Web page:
Genetic and Other Testing

It is important for you to discuss with your physician the tests necessary to thoroughly define your diagnosis of metastatic breast cancer. Certain tests can determine the type (or subtype) of metastatic breast cancer that you have and any mutations. These are particularly important to determine the best treatment options for you.  You will want to consider some of the following more common tests.

  • Estrogen and Progesterone Receptors: A test to measure the amount of estrogen and progesterone (hormones) receptors in cancer tissue. If there are more estrogen and progesterone receptors than normal, the cancer is called estrogen and/or progesterone receptor positive. This type of breast cancer may grow more quickly. The test results show whether treatment to block estrogen and progesterone may stop the cancer from growing.
  • Human Epidermal Growth Factor Type 2 Receptor Her2/NEU: A laboratory test to measure how many HER2/neu genes there are and how much HER2/neu protein is made in a sample of tissue. If there are more HER2/neu genes or higher levels of HER2/neu protein than normal, the cancer is called HER2/neu positive. This type of breast cancer may grow more quickly and is more likely to spread to other parts of the body. The cancer may be treated with drugs that target the HER2/neu protein, such as trastuzumab and pertuzumab.
  • Multigene tests: Tests in which samples of tissue are studied to look at the activity of many genes at the same time. These tests may help predict whether cancer will spread to other parts of the body or recur (come back).

There are many types of multigene tests. The following multigene tests have been studied in clinical trials:

Oncotype DX

This test helps predict whether early-stage breast cancer that is estrogen receptor positive and node negative will spread to other parts of the body. If the risk that the cancer will spread is high, chemotherapy may be given to lower the risk.


A laboratory test in which the activity of 70 different genes is looked at in the breast cancer tissue of women who have early-stage invasive breast cancer that has not spread to lymph nodes or has spread to 3 or fewer lymph nodes. The activity level of these genes helps predict whether breast cancer will spread to other parts of the body or come back. If the test shows that the risk that the cancer will spread or come back is high, chemotherapy may be given to lower the risk.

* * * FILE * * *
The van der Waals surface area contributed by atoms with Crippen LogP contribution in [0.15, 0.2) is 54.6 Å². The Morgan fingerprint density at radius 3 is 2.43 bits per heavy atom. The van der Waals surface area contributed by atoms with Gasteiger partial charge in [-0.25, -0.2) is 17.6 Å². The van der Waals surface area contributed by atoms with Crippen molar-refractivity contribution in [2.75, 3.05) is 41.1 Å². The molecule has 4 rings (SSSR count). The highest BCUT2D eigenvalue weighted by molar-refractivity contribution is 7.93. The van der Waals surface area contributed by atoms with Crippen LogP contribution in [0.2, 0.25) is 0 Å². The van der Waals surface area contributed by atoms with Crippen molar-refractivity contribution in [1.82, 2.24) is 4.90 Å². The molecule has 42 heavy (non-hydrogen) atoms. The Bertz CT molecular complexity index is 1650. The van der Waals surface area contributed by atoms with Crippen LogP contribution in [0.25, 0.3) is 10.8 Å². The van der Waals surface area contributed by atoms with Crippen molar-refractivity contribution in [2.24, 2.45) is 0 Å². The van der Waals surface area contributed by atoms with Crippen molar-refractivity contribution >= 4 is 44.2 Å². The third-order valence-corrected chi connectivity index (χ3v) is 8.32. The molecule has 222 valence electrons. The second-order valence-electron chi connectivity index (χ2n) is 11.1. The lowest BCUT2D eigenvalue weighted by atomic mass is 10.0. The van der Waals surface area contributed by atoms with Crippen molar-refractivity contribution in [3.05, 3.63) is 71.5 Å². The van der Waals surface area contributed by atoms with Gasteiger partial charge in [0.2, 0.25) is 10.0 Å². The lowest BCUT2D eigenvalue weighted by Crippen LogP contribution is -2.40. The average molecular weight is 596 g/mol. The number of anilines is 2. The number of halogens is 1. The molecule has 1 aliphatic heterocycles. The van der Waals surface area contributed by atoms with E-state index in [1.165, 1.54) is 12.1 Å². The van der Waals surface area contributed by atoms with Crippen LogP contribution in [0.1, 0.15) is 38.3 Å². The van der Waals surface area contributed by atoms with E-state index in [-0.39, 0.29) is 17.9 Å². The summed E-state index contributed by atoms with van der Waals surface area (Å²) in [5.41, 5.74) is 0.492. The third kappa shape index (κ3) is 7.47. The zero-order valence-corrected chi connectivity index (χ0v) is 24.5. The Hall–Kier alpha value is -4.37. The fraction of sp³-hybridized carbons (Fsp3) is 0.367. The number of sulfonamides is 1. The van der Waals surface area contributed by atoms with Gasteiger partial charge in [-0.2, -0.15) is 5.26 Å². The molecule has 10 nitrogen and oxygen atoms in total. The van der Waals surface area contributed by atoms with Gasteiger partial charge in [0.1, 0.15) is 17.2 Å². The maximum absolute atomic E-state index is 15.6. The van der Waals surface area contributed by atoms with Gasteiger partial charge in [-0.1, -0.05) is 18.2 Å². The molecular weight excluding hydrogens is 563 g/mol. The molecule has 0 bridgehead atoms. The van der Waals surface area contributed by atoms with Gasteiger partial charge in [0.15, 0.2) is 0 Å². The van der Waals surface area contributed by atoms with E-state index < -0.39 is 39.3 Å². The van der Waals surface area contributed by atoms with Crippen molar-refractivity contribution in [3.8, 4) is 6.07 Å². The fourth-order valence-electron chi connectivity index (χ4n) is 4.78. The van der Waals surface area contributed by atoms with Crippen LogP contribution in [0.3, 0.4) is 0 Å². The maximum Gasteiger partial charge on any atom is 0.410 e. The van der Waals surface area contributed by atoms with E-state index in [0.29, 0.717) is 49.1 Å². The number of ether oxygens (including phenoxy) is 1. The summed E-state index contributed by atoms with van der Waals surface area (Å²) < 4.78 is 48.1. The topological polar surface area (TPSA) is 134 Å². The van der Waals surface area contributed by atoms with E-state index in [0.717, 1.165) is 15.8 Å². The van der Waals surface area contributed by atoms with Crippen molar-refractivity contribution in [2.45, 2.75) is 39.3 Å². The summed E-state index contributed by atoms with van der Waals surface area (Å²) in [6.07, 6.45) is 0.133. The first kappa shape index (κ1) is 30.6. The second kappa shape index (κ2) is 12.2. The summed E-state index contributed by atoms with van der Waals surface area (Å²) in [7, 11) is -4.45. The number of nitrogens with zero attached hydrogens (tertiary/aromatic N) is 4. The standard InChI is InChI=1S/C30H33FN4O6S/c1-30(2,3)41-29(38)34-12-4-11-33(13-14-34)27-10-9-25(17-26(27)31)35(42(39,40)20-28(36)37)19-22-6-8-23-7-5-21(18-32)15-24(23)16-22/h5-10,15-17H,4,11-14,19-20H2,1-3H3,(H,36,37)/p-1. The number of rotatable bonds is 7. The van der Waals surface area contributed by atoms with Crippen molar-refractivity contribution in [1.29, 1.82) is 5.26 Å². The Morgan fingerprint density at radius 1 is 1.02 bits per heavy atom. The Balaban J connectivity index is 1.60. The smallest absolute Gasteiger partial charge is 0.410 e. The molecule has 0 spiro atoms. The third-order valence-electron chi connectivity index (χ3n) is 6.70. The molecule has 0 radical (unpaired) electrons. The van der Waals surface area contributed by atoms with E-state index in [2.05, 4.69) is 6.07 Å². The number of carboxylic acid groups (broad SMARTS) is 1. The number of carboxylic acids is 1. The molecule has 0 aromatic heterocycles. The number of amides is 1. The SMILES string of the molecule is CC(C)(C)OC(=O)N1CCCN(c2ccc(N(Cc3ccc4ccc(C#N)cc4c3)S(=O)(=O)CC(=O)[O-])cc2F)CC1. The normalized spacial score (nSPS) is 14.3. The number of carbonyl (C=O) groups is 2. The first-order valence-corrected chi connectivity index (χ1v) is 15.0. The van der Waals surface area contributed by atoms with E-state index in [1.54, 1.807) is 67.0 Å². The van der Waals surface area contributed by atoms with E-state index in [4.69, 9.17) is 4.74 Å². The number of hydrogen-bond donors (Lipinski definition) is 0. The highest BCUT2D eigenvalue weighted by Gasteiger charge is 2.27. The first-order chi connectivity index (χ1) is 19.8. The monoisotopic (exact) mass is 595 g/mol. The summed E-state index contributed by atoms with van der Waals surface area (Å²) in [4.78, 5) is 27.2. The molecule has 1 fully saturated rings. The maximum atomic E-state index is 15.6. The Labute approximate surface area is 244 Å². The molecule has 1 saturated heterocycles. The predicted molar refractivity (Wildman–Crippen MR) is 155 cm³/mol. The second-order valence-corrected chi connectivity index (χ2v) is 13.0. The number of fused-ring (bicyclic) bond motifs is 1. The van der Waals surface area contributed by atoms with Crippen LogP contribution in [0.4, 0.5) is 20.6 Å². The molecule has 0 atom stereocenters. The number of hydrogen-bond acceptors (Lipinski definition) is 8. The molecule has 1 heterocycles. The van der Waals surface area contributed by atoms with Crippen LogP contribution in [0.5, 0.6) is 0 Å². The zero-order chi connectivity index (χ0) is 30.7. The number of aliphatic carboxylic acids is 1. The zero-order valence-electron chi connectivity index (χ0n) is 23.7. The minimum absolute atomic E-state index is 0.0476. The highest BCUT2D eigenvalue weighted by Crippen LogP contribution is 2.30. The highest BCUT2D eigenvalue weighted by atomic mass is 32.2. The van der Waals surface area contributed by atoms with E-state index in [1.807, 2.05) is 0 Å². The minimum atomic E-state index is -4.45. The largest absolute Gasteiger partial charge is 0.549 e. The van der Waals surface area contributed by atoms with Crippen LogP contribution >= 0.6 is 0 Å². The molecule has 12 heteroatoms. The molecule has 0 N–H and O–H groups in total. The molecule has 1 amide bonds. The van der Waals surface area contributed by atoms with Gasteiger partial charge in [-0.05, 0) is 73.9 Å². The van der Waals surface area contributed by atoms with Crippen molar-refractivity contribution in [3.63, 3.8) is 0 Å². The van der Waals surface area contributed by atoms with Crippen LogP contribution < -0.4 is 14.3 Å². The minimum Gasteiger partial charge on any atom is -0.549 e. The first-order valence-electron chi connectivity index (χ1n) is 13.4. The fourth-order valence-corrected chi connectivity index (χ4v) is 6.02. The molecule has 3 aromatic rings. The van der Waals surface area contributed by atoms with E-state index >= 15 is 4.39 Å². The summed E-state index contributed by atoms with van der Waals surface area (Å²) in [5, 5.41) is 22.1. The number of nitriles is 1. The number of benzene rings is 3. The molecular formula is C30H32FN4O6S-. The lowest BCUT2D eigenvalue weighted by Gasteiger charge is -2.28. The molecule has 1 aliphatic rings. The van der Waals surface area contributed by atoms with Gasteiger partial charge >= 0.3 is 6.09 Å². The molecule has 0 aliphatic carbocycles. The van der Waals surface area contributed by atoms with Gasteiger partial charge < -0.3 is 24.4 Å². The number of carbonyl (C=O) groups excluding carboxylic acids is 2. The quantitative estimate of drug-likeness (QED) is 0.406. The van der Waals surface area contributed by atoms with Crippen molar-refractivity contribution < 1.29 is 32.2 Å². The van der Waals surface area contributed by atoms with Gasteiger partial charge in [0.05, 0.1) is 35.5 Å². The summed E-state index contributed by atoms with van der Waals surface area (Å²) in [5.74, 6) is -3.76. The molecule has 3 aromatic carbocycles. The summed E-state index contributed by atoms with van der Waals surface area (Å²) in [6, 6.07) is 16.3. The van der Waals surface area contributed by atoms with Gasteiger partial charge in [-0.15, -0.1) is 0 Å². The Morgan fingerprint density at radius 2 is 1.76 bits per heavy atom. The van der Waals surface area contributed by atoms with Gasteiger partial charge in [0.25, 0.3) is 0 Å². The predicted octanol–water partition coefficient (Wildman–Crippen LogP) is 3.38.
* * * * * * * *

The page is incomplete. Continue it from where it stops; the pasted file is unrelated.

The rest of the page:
Based on these tests, breast cancer is described as one of the following types:

  • Hormone receptor positive (estrogen and/or progesterone receptor positive) or hormone receptor negative (estrogen and/or progesterone receptor negative). ER+/PR+ or ER-/PR-

  • HER2/neu positive or HER2/neu negative.
  • Triple negative (estrogen receptor, progesterone receptor, and HER2/neu negative).

This information helps the doctor decide which treatments will work best for your cancer.

Genetic Testing For Inherited Gene Mutations: 

The National Comprehensive Cancer Network (NCCN) recommends everyone diagnosed with metastatic breast cancer get testing for BRCA1 and BRCA2 gene mutations. These tests are called expanded panel testing or multi-gene testing. Panel tests look at 28-84 genes, depending on the specific test. If you have a BRCA1/2 gene mutation, talk with your health care provider about your options.

There are many advantages to testing including determining how high-risk and moderate-risk gene mutations can help health care providers personalize medical care. Some other gene mutations that can mean increased risk

  • ATM
  • CDH1
  • CHEK2
  • NBN
  • NF1
  • PALB2
  • PTEN
  • TP53

Risk-lowering options for genetic breast cancer

  • Risk lowering drugs (tamoxifen or raloxifene)
  • Prophylactic mastectomy
  • Prophylactic oophorectomy


Other Testing

FoundationOne CDX - is a test for people with any type of advanced cancer. It uses comprehensive genomic profiling (CGP) to search 324 genes for cancer-relevant mutations in the DNA of your tumor. The results of the test may help you and your doctor explore treatment options.

For mutations: PIK3CA is the most commonly mutated gene in HR+/HER2- advanced breast cancer.PIK3CA mutations can be detected in tissue or plasma specimens and are generally stable. Primary or metastatic breast cancer tumor tissue may be tested with the QIAGEN therascreen® PIK3CA RGQ PCR Kit is an FDA-approved companion diagnostic (CDx) test for the detection of 11 mutations in the PIK3CA gene using genomic DNA (gDNA) extracted from formalin-fixed, paraffin-embedded (FFPE) breast tumor tissue or circulating tumor DNA (ctDNA) isolated from K2EDTA anticoagulated peripheral whole blood plasma taken from patients with breast cancer.